According to Phillips, White was pressured by Houston to bring the case back into a local court for a better plea deal. White withdrew his motion to transfer venues when the AG’s office said it would oppose the motion, but court documents show correspondence between Phillips and White about White’s attempt to take back the case, with Phillips arguing it would look like White was “repaying political support.” 

Other allegations against White’s office by Phillips include mishandling of civil forfeiture assets. White and Presidio County Attorney Rod Ponton had filed motions to seize the same $81,000 taken from a driver who failed to stop at a Border Patrol checkpoint, at which point the court consolidated the motions and gave it to White, who shared it between his office, the Presidio Police and Ponton’s office. Phillips has leveled the accusation of cronyism. He also claimed a female coworker in White’s office was forced to resign, alleging gender and age discrimination. Lastly, Phillips accused White of “habitually contacting unrepresented defendants who had been arrested for misdemeanors … prior to the defendants’ first court appearances.” 

In court filings, White’s legal representation has said the DA denies all allegations leveled against him. White himself has called Phillips’ suit “false” and pledged to fight the litigation. Ponton, who is not a defendant in the suit, has shot down Phillips’ claims of cronyism, and countered that plea bargaining minor cases is proper and routine.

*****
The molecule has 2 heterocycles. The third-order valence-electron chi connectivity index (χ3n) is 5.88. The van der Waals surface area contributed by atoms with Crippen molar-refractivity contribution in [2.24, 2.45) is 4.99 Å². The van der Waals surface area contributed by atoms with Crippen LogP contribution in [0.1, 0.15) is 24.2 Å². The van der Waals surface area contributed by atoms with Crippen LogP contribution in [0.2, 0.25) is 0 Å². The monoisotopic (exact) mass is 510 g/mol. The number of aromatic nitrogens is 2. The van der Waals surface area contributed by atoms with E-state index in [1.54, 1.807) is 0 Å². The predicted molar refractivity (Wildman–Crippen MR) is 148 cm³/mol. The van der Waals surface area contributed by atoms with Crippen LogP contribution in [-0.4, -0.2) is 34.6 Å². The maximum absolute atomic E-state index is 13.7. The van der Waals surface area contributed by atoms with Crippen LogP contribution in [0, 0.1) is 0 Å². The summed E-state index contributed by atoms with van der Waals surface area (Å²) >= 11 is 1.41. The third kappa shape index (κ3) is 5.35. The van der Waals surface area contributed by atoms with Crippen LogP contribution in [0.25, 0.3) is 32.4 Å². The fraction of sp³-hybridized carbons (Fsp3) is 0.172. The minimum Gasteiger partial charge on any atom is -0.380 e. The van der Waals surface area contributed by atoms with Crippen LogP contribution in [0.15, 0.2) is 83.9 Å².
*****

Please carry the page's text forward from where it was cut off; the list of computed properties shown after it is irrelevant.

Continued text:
Phillips had originally planned to contact the Texas Rangers to launch an investigation after a local public defender’s client had received an alternate plea offer from Rod Ponton’s office before her first court appearance. Instead, he accidentally sent a write-up of his allegations meant for his personal file to Judge Roy Ferguson, who forwarded the file to White. 

“You have so many resources available to come to the correct conclusion — your past employers, law school friends, and professors,” White wrote in an email to Phillips on May 25, 2021. “I am disappointed you came to the wrong conclusion.”

His sign-off set the tone for the events that followed: “Do not waste the Rangers’ time with this. He has real crimes to investigate.”